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Substation Components and SAS

Large substations usually have four standard physical environments: The main control house, one or more local control rooms, the switchyard and the voltage transformation area. The switchyard may have different appearances, mainly depending on the substation insulation media (air‐insulated or gas‐insulated) and its design for environmental exposition (outdoor or indoor).

Design and Implementation Of Substation Automation Systems (SASs)
Design and Implementation Of Substation Automation Systems (SASs) – photo credit: SEL

In case of air‐insulated substations, the primary equipment are svelte structures made of porcelain or polymeric material that provide electrical insulation between the energized upper part and the substation earth plane. Some of this apparatus is filled with gas, such as puffer type circuit breakers, which contain sulfur hexafluoride (SF6).

Others are filled with dielectric oil, such as instrument transformers and power transformers.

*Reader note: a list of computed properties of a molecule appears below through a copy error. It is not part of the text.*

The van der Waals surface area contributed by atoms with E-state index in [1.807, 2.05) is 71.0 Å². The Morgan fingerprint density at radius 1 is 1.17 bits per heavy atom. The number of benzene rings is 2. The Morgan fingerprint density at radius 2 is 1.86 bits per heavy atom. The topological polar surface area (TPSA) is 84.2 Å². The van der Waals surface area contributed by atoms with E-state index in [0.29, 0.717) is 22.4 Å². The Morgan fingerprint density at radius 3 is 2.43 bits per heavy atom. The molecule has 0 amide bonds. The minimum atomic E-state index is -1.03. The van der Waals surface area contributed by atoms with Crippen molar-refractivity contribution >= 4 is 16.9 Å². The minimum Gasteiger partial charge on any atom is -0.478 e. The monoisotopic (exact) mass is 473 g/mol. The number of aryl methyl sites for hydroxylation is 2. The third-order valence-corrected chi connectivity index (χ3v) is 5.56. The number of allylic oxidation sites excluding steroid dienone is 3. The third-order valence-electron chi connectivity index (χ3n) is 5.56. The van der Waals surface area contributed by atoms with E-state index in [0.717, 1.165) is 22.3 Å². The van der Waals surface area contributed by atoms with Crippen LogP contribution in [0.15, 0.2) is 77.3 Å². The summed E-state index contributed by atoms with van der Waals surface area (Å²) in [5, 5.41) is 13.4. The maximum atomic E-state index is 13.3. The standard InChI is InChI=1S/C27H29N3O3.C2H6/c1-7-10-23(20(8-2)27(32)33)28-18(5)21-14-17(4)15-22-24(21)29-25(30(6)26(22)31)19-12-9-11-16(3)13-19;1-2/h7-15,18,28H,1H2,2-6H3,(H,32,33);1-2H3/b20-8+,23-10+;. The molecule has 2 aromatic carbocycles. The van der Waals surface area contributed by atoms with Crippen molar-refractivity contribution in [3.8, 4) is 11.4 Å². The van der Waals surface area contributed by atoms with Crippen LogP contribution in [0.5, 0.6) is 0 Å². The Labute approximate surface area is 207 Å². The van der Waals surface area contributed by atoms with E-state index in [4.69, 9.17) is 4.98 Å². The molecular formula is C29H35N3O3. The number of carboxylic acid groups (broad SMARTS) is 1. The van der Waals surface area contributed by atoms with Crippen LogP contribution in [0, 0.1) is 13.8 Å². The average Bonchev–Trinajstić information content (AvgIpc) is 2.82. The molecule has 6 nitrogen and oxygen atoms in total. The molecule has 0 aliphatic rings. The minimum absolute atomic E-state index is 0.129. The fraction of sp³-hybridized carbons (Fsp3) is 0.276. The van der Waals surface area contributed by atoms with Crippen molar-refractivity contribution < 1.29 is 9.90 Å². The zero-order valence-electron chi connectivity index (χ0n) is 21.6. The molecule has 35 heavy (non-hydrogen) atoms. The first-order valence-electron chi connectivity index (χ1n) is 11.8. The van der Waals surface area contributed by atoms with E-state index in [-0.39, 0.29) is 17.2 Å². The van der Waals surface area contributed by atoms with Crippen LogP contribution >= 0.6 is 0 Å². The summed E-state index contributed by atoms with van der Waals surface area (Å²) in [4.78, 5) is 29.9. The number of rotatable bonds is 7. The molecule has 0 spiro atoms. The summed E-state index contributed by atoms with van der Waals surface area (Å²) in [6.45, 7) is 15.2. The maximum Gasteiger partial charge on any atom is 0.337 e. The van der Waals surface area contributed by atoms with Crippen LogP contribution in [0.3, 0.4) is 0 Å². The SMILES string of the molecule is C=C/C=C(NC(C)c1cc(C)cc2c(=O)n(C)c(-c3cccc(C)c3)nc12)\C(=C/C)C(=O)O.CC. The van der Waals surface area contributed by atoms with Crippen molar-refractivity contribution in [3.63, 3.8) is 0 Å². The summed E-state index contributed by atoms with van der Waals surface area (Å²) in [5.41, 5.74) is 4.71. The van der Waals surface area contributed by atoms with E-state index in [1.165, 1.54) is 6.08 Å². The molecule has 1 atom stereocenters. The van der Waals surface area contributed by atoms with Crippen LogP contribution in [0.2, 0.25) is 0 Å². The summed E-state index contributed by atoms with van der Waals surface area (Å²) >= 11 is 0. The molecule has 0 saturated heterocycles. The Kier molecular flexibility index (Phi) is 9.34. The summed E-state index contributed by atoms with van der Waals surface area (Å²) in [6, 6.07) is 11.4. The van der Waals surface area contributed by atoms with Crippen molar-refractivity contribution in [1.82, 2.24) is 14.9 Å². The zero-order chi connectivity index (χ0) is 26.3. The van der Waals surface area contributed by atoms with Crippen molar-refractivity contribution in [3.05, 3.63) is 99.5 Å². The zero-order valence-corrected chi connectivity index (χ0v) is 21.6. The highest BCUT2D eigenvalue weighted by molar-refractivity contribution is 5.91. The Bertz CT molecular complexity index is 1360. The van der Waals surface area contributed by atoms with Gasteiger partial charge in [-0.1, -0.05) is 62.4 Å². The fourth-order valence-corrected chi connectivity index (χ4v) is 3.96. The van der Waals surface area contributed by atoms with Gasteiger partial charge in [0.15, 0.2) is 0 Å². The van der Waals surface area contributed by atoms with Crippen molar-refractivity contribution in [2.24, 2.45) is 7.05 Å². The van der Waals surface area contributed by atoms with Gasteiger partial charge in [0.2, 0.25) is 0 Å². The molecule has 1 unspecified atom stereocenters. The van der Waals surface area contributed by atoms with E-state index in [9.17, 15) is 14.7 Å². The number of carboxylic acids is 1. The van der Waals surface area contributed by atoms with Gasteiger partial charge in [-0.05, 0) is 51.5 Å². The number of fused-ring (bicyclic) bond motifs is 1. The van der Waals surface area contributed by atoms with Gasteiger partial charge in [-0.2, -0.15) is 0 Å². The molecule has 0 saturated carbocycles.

In the substation yard, switchgear, instrument transformers and other primary apparatus are mounted on metallic structures to achieve the minimum standardized safety distances for internal circulation and movement of people and vehicles, such as that shown in Figure 1.

This chapter covers SAS related details of substation components installed in the switchyard.


Primary Equipment

In the lexicon of power systems, operating voltages applicable to equipment and devices have been classified as follows:

  • Low voltage: When the 3-phase system voltage is less than 1kV.
  • Medium voltage: When the 3-phase system voltage is above 1kV and less than 52kV.
  • High voltage: When the 3-phase system voltage is from 52kV to less than 300kV.
  • Extra high voltage: When the 3-phase system voltage is from 300kV to 765kV.
  • Ultra high voltage: When the 3-phase system voltage is above 765kV.

The primary equipment of a transmission substation operates at standardized rated voltages, such as 72.5, 123, 145, 245, 420, 525 and 765 kV, whilst in most distribution substations, primary equipment works at lower standardized voltages, such as 7.2, 12, 24 or 36 kV.

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